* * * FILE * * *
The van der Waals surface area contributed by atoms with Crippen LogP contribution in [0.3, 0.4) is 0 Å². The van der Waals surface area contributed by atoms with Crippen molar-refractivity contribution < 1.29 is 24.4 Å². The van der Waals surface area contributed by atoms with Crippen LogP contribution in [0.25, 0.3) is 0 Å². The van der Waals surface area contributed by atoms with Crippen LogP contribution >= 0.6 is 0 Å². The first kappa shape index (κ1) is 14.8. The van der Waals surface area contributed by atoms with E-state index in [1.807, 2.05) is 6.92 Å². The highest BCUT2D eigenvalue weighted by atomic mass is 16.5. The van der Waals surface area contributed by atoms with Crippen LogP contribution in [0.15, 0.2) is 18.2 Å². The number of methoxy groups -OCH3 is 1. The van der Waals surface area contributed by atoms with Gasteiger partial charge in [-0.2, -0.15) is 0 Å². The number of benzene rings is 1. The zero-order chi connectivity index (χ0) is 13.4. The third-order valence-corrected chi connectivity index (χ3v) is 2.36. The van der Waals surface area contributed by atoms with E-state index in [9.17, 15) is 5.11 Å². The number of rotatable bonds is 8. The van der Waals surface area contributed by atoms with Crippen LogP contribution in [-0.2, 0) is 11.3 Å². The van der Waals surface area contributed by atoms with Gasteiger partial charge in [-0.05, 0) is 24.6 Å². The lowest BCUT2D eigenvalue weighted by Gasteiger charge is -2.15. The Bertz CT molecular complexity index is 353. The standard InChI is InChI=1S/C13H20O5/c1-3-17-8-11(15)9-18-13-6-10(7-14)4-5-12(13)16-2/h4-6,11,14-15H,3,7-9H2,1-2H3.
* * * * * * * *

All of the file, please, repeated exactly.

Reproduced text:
The van der Waals surface area contributed by atoms with Crippen LogP contribution in [0.3, 0.4) is 0 Å². The van der Waals surface area contributed by atoms with Crippen molar-refractivity contribution < 1.29 is 24.4 Å². The van der Waals surface area contributed by atoms with Crippen LogP contribution in [0.25, 0.3) is 0 Å². The van der Waals surface area contributed by atoms with Crippen LogP contribution >= 0.6 is 0 Å². The first kappa shape index (κ1) is 14.8. The van der Waals surface area contributed by atoms with E-state index in [1.807, 2.05) is 6.92 Å². The highest BCUT2D eigenvalue weighted by atomic mass is 16.5. The van der Waals surface area contributed by atoms with Crippen LogP contribution in [0.15, 0.2) is 18.2 Å². The number of methoxy groups -OCH3 is 1. The van der Waals surface area contributed by atoms with Gasteiger partial charge in [-0.2, -0.15) is 0 Å². The number of benzene rings is 1. The zero-order chi connectivity index (χ0) is 13.4. The third-order valence-corrected chi connectivity index (χ3v) is 2.36. The van der Waals surface area contributed by atoms with E-state index in [9.17, 15) is 5.11 Å². The number of rotatable bonds is 8. The van der Waals surface area contributed by atoms with Crippen LogP contribution in [-0.2, 0) is 11.3 Å². The van der Waals surface area contributed by atoms with Gasteiger partial charge in [-0.05, 0) is 24.6 Å². The lowest BCUT2D eigenvalue weighted by Gasteiger charge is -2.15. The Bertz CT molecular complexity index is 353. The standard InChI is InChI=1S/C13H20O5/c1-3-17-8-11(15)9-18-13-6-10(7-14)4-5-12(13)16-2/h4-6,11,14-15H,3,7-9H2,1-2H3.